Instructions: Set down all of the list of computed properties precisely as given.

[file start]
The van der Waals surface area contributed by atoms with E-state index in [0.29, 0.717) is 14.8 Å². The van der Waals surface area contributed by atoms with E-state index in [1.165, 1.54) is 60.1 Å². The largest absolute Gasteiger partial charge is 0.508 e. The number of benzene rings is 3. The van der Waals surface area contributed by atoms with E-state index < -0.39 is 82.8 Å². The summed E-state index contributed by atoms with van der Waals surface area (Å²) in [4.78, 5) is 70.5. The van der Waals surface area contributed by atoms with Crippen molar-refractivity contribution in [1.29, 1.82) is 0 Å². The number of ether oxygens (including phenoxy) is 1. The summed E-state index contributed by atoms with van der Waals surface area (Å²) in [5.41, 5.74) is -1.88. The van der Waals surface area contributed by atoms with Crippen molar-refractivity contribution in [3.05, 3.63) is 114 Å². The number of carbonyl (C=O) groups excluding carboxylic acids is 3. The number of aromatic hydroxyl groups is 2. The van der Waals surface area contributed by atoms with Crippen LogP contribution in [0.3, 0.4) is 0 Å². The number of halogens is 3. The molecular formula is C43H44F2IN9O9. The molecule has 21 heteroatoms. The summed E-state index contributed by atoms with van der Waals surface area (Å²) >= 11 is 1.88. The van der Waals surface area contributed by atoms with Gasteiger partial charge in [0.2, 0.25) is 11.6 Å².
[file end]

The van der Waals surface area contributed by atoms with E-state index in [0.29, 0.717) is 14.8 Å². The van der Waals surface area contributed by atoms with E-state index in [1.165, 1.54) is 60.1 Å². The largest absolute Gasteiger partial charge is 0.508 e. The number of benzene rings is 3. The van der Waals surface area contributed by atoms with E-state index < -0.39 is 82.8 Å². The summed E-state index contributed by atoms with van der Waals surface area (Å²) in [4.78, 5) is 70.5. The van der Waals surface area contributed by atoms with Crippen molar-refractivity contribution in [1.29, 1.82) is 0 Å². The number of ether oxygens (including phenoxy) is 1. The summed E-state index contributed by atoms with van der Waals surface area (Å²) in [5.41, 5.74) is -1.88. The van der Waals surface area contributed by atoms with Crippen molar-refractivity contribution in [3.05, 3.63) is 114 Å². The number of carbonyl (C=O) groups excluding carboxylic acids is 3. The number of aromatic hydroxyl groups is 2. The van der Waals surface area contributed by atoms with Crippen LogP contribution in [0.3, 0.4) is 0 Å². The number of halogens is 3. The molecular formula is C43H44F2IN9O9. The molecule has 21 heteroatoms. The summed E-state index contributed by atoms with van der Waals surface area (Å²) >= 11 is 1.88. The van der Waals surface area contributed by atoms with Gasteiger partial charge in [0.2, 0.25) is 11.6 Å².